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Enforcement agencies to world: New technologies raise bar for due diligence

The growing complexity of third-party relationships, and the immediate regulatory and reputational risks of those third parties has procurement teams, compliance officers and legal departments working to figure out the best way to proceed.

When and how should they manage due diligence? How can they reduce risk with limited staff, limited budget and increasing expectations?

Today’s expansive risk environment requires new ideas and new technology solutions. Compliance personnel are expected to know more and know it immediately. The world of compliance has fundamentally changed and we all are working furiously to manage those changing expectations.

Law enforcement and regulators are experiencing a big shift in their expectations as well. Just as we’re all monitoring the evolution of artificial intelligence (AI) and how automation may impact a huge range of industries, so too are our regulators and legislators.

AI and automation have fundamentally altered the way companies approach risk by dramatically reducing the cost and time associated with managing and conducting due diligence on third parties. Regulators are increasingly aware of these capabilities and their expectations are rising as well. They expect more than one-time searches, manual, old or outdated audit reports, and one-size fits all approaches to due diligence and risk management.

The DOJ and the SFO are increasingly looking for companies to tailor their controls to their actual risks, and to do that effectively, it often requires the adoption of new technologies.

Automated due diligence solutions have created a much greater capability to extend the reach of a compliance officer with more on-going, thorough reviews of third parties using large quantities of structured and unstructured data, as well as smarter solutions to reduce false positives.

Flexible SaaS (Software as a Service) solutions mean implementing regulatory changes quickly within a technology platform, and identifying a wide range of risks — and addressing them — in a faster, more sustainable way. As these new solutions are adopted, we’re hearing that the expectations of law enforcement and regulators around compliance activities are changing as well.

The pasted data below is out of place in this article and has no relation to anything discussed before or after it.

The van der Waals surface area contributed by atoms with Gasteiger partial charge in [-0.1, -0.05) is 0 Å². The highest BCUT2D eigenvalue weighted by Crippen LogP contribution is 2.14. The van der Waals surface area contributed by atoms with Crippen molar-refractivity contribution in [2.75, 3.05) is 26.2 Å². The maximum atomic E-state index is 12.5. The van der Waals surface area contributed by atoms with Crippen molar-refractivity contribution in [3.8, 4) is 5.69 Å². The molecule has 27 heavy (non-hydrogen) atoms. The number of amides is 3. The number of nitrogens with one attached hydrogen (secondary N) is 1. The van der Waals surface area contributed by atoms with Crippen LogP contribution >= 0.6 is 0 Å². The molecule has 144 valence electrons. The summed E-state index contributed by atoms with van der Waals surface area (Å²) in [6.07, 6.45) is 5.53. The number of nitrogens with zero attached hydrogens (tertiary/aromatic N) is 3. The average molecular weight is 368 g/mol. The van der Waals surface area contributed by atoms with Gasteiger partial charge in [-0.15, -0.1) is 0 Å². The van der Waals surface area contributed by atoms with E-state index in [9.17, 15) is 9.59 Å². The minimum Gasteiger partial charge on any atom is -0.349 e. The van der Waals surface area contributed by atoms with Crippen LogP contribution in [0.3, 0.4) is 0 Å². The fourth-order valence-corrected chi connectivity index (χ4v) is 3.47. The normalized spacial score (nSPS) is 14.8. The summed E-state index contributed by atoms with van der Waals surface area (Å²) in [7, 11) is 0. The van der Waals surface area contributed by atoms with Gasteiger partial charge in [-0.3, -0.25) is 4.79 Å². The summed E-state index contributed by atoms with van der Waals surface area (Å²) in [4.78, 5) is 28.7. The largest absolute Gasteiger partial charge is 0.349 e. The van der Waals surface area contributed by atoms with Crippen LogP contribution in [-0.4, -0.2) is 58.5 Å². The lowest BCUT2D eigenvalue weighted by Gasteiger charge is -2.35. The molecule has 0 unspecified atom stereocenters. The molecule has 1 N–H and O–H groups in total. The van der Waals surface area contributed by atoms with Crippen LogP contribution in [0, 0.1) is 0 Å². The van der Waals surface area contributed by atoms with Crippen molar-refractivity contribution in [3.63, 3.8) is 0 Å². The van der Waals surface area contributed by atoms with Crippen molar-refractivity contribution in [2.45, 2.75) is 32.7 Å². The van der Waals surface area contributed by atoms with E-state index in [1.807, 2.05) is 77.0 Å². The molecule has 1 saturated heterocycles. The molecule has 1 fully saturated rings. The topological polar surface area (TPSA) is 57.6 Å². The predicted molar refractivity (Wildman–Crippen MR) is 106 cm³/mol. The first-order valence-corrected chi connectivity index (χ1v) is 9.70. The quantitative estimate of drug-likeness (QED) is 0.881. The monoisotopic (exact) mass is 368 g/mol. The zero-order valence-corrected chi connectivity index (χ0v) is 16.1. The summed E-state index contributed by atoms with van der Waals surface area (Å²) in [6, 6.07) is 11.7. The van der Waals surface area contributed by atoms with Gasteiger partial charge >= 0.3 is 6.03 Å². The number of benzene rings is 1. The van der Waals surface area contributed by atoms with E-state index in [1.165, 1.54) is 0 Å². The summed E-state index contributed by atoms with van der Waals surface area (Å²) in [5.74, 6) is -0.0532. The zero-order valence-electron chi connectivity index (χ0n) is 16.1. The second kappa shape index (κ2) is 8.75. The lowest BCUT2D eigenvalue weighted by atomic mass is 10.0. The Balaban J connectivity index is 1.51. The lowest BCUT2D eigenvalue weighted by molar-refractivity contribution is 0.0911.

What are the regulators expecting now?

1. More sophisticated approaches to risk assessment procedures. Do you differentiate your risk assessment modeling based on the facts? How does the protocol change based on findings? How often do you update your controls?

2. Monitoring of risk on more than a one-off reporting basis. Can you demonstrate that you’re following high-risk third parties on a regular basis? Will you be aware if the circumstances for that third party changes? How quickly can you identify and remediate any issue?

3. Not just more thorough assessments but also assessments tailored on actual risks. How thorough is your check on the third-party? Are you comprehensive enough to be able to risk rate your relationships, in your review of all publicly available information? Have you created a process to track false-positives to assess and resolve their relevance to the case? When appropriate, how far down the third party and supply chain set have you gone with your risk assessment?

To be clear, regulators and prosecutors are not demanding better technology. Instead, they are demanding better solutions that are appropriately tailored to the risks at hand. The recent deferred prosecution agreements from the Serious Fraud Office in the UK, for example, make it clear that organizations need to craft controls relevant to their risks.

With new technologies enabling the implementation of these controls  — and new abilities to monitor and detect risks faster and more cost effectively — it becomes riskier and riskier not to act.


Aaron Narva is the Global Head of Exiger Insight 3PM and Director at Exiger, a global regulatory and financial crime, risk and compliance company delivering actionable advice and tech-enabled solutions to prevent compliance breaches, respond to risk, remediate critical issues and monitor ongoing business activities. For more information on how AI is transforming third-party risk, please join Aaron for a webinar on the topic on September 13.

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